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Retinal migraine: caught in the act
  1. E Doyle,
  2. B J Vote,
  3. A G Casswell
  1. Sussex Eye Hospital, Eastern Road, Brighton BN2 5BF, UK
  1. Correspondence to: Mr Eddie Doyle Sussex Eye Hospital, Eastern Road, Brighton BN2 5BF, UK;

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A 22 year old male dancer presented via his optometrist following an episode of transient visual loss in his left eye. He described a slow blurring and darkening of the vision of the left eye with a similarly gradual return to normal, the whole episode lasting 10 minutes. He described similar episodes every 2–3 months for the previous 3 years with no associated migrainous aura or headache, and exercise was not a trigger. Figure 1 shows images taken before, during, and 10 minutes after his presenting episode (see figure legend for description).

Figure 1

(A) Left eye taken at routine optometrist appointment 1 month before presenting episode; normal appearance of disc, vessels, and macula. (B) During the episode of visual loss, constriction of both arteries and veins is seen with macular pallor and a central cherry red spot and slight disc pallor. (C) 10 minutes after the previous picture when vision according to the patient had returned to normal. Some pallor remains in the macula with a central cherry red spot but the disc and vasculature have returned to normal

Visual acuity was no perception of light when tested during the episode and had recovered to 6/9 in the affected left eye when seen 2 hours later at our ophthalmic emergency department. Aside from congenital protanomaly there were no other ocular or systemic abnormalities. On subsequent review his visual acuity had returned to 6/6 bilaterally and his fundus appearance remains normal. There was no visual field abnormality (Goldmann I2e, I4e) and haematological (including thrombophilia screen), carotid, and cardiac investigations were normal.


Retinal migraine (otherwise known as ophthalmic migraines, anterior visual pathway migraines, or ocular migraines) causes monocular visual loss for 10–20 minutes which can be associated with diffuse or unilateral headache.1 People experiencing ocular migraines often have a history of one of the more conventional forms of migraine, and exercise may precipitate the attacks.2 Vasospasm of the retinal circulation or ophthalmic artery is thought to be the cause of the amaurosis of ocular migraine.1–5 Ischaemic optic neuropathy6 and permanent arcuate scotomas3 may occur after ocular migraine and retinal vascular occlusions have been reported in conjunction with cerebral7 and ocular migraine.5,8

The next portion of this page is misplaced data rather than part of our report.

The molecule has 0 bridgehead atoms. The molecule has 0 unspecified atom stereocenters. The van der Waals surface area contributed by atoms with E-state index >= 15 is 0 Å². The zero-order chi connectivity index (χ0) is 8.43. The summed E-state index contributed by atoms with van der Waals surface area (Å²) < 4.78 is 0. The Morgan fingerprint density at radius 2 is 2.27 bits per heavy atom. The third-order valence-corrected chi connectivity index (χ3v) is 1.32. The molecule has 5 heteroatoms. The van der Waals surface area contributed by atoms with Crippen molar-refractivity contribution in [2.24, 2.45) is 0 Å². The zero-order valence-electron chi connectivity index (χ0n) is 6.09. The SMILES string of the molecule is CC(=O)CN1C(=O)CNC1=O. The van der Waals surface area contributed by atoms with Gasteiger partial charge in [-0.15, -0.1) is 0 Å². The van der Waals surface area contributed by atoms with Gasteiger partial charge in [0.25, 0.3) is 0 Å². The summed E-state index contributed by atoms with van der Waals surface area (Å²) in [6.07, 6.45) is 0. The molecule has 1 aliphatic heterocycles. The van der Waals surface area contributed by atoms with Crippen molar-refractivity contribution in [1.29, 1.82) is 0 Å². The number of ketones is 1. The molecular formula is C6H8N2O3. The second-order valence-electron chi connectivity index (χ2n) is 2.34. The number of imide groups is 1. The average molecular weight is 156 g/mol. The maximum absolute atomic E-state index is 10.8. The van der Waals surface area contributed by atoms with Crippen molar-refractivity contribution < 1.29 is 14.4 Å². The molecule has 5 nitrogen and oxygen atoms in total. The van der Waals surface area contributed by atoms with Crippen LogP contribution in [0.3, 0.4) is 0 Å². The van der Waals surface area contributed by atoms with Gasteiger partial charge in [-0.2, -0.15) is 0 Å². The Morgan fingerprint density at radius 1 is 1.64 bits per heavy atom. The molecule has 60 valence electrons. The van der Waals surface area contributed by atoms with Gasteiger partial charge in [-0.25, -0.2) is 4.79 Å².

Retinal vasospasm may be associated with underlying systemic diseases such as SLE5 and antiphospholipid syndrome.5,9 In older patients it may be associated with giant cell arteritis, polyarteritis nodosa, and eosinophilic vasculitis.1 Other associated haematological abnormalities include low protein C and S levels and positive antinuclear antibodies.5

A relative afferent pupillary defect can be demonstrated during episodes.4,10 Retinal arterioles have been reported to constrict,1 and the fovea may become more distinct1 with surrounding macular retinal pallor4 The optic discs may be pale1,2,5 early and hyperaemic later.4,7 Early isolated constriction of veins has been reported,1,10 which may be segmental,1 as well as simultaneous constriction of arterioles and veins.2 Later engorgement of the retinal veins has been observed some hours after an attack.7 Nerve fibre bundle defects can sometimes be a late finding.3

Our case demonstrates photographically the arterial vasoconstriction of retinal migraine (fig 1), which occurred in the absence of a precipitating cause such as exercise and in the absence of a migrainous aura or headache.

Doppler studies have revealed cessation of retinal arterial flow during an exercise induced retinal migraine episode.2 A 48 year old cluster headache sufferer who underwent fluorescein angiography during an ocular migraine attack demonstrated narrowing of the retinal veins and delayed retinal artery filling during the episode with normal choroidal filling.10 Most previously published photographs have shown venous, retinal, and disc changes late in the attack, perhaps reflecting that arterial vasoconstriction occurs early during attacks and is not often photographed.2,4,10,11 Alternatively, there may be a spectrum of severity of retinal migraine manifestations, which in severe cases may result in a transient pale macular area with cherry red spot.

When considered necessary, effective treatments include propranolol,10 verapamil,5 and nifedipine.2,5 Prophylactic aspirin or nifedipine may be tried to prevent exercise induced attacks,2 and inhaled amyl nitrate can be used early in an attack to try to induce resolution.4


We thank William Templeton, Eyesite Opticians, Brighton who provided photographs.



  • The authors have no commercial interests in any products mentioned in this article.